I had a problem with the 1R> '
Petty said "I had to fork up S5o OOO so I went back to where I could make the most money which was Las Vegas "
He says he was a gambler and an alcholic. twice hospitalized for internal bleeding
"I couian t face the day with a sober mind and so I didn \." Petty-said "I drank and drank and couidn t quit so when I got to the place I knew for positive I couidn t quit I met Jerry Phelps in that elevator
Phelps now pastor of the Tyler Metro Church met Petty at the 1981' International Steel Guitar Convention in St Louis and talked briefly with him about giving his heart to the Lord and using his talent for the Lord
Petty says not long thereafter he recommitted his life to the Lord
But he says he is no believer in faith without works He has alreadv
taken steps to make Overton the gospel music capital of the world This is where I was bom“ Petty said I ve just really felt called to my roots"
He has been bolding a weekly radio talent search for gospel singers with the winning singer awarded a recording session and tap** release on his Love Records Petty has developed a ' guitor chestra ' that he says has the poten na! to imitate any sound that any known musical instrument can produce as well as human voices But the single biggest thing that Petty believes will put Overton on the map is the proposed learning center Land has already been cleared for it The learning center will feature music and more
Probably the biggest thrust of the music will initially be the teaching of people who want to sing duets trios quartets or even choirs. Petty *aKj
One of the major reasons people do not attend church is that they find it Poring1 The Presbyterian Church in America is establishing a new congregation in the New Braunfels area.
• *rienjships mat will Q'q* e a /oyfui worship service e ^semens mat a and ^eet you' neecs<
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Letter urges Reagan to listen to church
UH’ISS ILL*: Kv AP I lear Bonnie began the letter signed by IVX members of the t "hmtun iTiurch Disciple* of iTiriAt rn which Pr**i dent Reagan wax reared in hi* bo v boud day* in luxor 111 Thr letter to which xignature* were gathered at the denomination i recent axaemhly here urge* Reagan lo I i*t rn to the mr wage of thr church msirad of depending upon advice from the Pentagon and the merchant*of war material It a*k* Reagan how our Ghmtaun (aith can justify your ac Hon* in these poi ic ie* among other*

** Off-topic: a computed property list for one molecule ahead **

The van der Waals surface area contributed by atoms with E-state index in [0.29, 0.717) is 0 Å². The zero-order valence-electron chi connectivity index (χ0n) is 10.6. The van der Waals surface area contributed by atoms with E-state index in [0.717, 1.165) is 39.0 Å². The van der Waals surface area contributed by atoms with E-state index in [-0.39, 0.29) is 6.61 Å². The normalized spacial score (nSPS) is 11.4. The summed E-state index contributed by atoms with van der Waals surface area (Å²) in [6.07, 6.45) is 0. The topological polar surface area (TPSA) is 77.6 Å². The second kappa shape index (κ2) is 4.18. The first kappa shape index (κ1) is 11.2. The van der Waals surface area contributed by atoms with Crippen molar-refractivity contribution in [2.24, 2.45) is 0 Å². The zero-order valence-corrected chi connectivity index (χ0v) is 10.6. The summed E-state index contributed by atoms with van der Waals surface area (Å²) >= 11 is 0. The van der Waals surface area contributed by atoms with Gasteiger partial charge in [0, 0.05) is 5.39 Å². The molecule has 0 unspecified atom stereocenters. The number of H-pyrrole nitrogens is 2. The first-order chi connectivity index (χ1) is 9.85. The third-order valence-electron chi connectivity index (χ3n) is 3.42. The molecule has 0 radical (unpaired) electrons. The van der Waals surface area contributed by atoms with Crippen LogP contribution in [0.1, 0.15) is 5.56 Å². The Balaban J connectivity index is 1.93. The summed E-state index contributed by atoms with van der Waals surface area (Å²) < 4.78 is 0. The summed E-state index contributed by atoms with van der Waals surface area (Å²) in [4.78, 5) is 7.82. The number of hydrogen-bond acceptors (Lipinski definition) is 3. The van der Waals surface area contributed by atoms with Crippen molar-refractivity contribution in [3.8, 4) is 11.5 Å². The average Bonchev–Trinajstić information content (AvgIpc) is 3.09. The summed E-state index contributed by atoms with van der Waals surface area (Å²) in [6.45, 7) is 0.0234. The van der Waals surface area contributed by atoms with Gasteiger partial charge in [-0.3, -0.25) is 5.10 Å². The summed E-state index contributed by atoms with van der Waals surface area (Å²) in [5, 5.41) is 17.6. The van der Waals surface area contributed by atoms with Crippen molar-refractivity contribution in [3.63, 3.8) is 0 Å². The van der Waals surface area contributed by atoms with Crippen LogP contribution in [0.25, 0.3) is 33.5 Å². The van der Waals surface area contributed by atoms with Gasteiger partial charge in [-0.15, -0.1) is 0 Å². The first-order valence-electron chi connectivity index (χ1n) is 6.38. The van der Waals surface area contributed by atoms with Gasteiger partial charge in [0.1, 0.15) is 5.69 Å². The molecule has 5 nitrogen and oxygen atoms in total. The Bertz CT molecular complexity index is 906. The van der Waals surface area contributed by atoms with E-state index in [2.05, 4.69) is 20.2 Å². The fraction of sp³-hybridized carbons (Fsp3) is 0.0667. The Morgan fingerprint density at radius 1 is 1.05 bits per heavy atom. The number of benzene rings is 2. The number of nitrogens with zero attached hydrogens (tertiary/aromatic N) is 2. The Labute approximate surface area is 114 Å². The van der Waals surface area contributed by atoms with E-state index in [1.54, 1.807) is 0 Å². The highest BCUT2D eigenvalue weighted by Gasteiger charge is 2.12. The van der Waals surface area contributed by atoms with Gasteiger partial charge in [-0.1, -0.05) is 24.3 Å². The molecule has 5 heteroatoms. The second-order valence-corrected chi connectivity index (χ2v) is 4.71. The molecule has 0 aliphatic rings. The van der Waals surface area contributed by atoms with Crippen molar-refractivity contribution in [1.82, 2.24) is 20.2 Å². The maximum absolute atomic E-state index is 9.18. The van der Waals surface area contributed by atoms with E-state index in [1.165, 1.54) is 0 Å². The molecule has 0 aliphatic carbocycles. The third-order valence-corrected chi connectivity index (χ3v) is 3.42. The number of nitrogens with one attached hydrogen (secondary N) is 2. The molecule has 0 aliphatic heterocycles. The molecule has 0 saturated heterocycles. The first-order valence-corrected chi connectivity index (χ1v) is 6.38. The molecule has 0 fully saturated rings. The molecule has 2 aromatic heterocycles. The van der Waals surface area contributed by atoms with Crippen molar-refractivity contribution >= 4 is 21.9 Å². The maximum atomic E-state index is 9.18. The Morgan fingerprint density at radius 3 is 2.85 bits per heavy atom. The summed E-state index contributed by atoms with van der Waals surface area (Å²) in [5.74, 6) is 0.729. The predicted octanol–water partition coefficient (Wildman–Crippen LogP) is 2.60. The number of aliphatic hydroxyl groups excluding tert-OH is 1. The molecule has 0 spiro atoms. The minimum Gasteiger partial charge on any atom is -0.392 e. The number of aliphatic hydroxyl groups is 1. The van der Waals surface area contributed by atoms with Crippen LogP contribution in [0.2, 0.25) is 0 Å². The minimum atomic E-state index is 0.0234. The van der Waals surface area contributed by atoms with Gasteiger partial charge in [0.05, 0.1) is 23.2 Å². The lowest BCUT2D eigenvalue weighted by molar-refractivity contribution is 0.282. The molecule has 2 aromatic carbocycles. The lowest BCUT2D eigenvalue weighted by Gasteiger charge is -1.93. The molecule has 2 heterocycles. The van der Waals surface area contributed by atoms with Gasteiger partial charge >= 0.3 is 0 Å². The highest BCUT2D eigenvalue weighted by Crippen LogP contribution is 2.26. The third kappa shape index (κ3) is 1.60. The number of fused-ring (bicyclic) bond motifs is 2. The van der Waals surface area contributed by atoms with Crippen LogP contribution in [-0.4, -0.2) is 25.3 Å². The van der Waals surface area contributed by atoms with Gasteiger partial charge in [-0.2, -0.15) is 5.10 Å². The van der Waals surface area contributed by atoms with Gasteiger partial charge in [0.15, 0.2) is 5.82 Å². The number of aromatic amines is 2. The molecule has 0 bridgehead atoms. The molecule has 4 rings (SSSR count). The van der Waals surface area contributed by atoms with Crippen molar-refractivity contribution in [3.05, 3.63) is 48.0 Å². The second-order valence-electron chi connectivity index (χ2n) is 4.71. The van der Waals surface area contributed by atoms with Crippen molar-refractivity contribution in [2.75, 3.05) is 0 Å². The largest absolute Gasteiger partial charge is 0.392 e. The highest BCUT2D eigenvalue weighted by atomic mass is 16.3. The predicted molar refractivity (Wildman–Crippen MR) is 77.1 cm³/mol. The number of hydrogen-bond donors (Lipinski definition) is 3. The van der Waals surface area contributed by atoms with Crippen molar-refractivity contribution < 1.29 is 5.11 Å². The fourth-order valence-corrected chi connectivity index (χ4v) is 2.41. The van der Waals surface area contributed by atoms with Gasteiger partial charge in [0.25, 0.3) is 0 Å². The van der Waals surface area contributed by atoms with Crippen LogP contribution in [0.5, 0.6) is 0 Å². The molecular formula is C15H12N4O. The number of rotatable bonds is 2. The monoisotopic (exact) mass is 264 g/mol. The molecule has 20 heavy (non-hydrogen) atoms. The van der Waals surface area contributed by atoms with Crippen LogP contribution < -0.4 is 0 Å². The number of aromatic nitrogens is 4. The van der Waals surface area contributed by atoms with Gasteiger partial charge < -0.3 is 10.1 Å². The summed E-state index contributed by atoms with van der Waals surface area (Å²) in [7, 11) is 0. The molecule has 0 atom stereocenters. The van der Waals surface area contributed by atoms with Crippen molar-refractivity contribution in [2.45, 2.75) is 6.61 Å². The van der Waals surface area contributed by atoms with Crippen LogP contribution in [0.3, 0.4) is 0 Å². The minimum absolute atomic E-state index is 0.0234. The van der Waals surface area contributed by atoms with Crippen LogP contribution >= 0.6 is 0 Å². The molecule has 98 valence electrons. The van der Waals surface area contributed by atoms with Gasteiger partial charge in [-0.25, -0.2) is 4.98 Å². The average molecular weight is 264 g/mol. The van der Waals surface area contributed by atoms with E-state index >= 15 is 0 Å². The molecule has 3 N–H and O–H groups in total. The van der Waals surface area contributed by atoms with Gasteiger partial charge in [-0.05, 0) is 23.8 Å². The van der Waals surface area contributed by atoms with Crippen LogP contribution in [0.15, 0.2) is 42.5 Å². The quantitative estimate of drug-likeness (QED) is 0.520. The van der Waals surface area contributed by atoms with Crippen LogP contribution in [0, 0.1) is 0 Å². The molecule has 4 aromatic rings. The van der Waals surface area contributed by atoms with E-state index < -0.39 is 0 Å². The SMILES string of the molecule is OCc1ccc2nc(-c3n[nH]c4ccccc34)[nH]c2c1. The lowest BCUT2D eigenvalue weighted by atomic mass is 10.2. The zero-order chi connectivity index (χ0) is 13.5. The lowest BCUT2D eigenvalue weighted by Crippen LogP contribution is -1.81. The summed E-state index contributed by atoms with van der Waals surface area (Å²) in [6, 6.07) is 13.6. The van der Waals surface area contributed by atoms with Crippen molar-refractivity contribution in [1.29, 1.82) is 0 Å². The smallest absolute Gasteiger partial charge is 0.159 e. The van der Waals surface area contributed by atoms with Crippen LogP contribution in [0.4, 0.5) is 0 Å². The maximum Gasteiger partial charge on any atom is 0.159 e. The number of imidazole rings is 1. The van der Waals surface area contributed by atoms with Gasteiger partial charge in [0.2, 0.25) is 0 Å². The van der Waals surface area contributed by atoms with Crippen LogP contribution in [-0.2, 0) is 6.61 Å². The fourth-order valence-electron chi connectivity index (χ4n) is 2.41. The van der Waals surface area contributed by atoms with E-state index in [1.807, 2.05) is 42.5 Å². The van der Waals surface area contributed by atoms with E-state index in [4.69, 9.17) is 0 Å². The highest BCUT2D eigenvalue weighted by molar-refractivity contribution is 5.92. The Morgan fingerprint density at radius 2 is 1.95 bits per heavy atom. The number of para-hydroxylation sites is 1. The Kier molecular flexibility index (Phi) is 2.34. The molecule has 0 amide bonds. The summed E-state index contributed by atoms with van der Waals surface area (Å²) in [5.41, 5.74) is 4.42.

I *e of violence rather than negotiations a* an instrument of foreign poitcy in Grenada Ubya the Persian Gulf and Nicaragua funding of Strategic Ixrfense Initiative Star War* at thr expense of the pour and Mn ie Ie** which could force the country toward national bankrupt
Lutherans sharing pulpits, communion
MINNEAPOLIS AP More than half the world * Lutherans now have compact* for sharing pulpit* and Holy (anim un ion with Presbyterian and Reformed denominations ac' cording to a review of those ec umenical tie*
The review wa* done by the Rev la*wis L Wilkin* of Indianapolis formerly (Mi the staff of the World Alliance of Reformed (’burehe* in Geneva Switzerland and presented at a Lutheran Reformed conference here
However. Lutheran leaders noted that obstacle* are still to be over come before the newly merged 5 3 million member Evangelical lutheran Uhurch m America can enter into such fellowship
Baptist editor retires because of restrictions
ATLANTA (AP) - Jack U Harwell, editor for 21 year* of the
(»«*»rgia Baptist Convention weekly Christian Index is retiring Dec 31 blaming restriction* and cen sorxhip demanded bv now dominant fundamentalist officials Fundamentalist* after nine year* of elec tloneermg have gained the up per hand in thr Southern Baptist i on vendor including it*Georgia wing Harwell ba* t«err. under fire from fundamentalist* for several years and la*t year a review board wa* set up to chee k content* of the weekly newspaper founded in 1822 and the oldest in thr convention
In recent week* Harwell said be noticed that "I had not written my conscience but only "what I knew would pas* muster with the review hoard rather than what I felt to tie true and honest
I could no longer live with thr rest net ions and censorship placed upon this newspaper and he true to my God my heritage my denomina don or mv consc ience *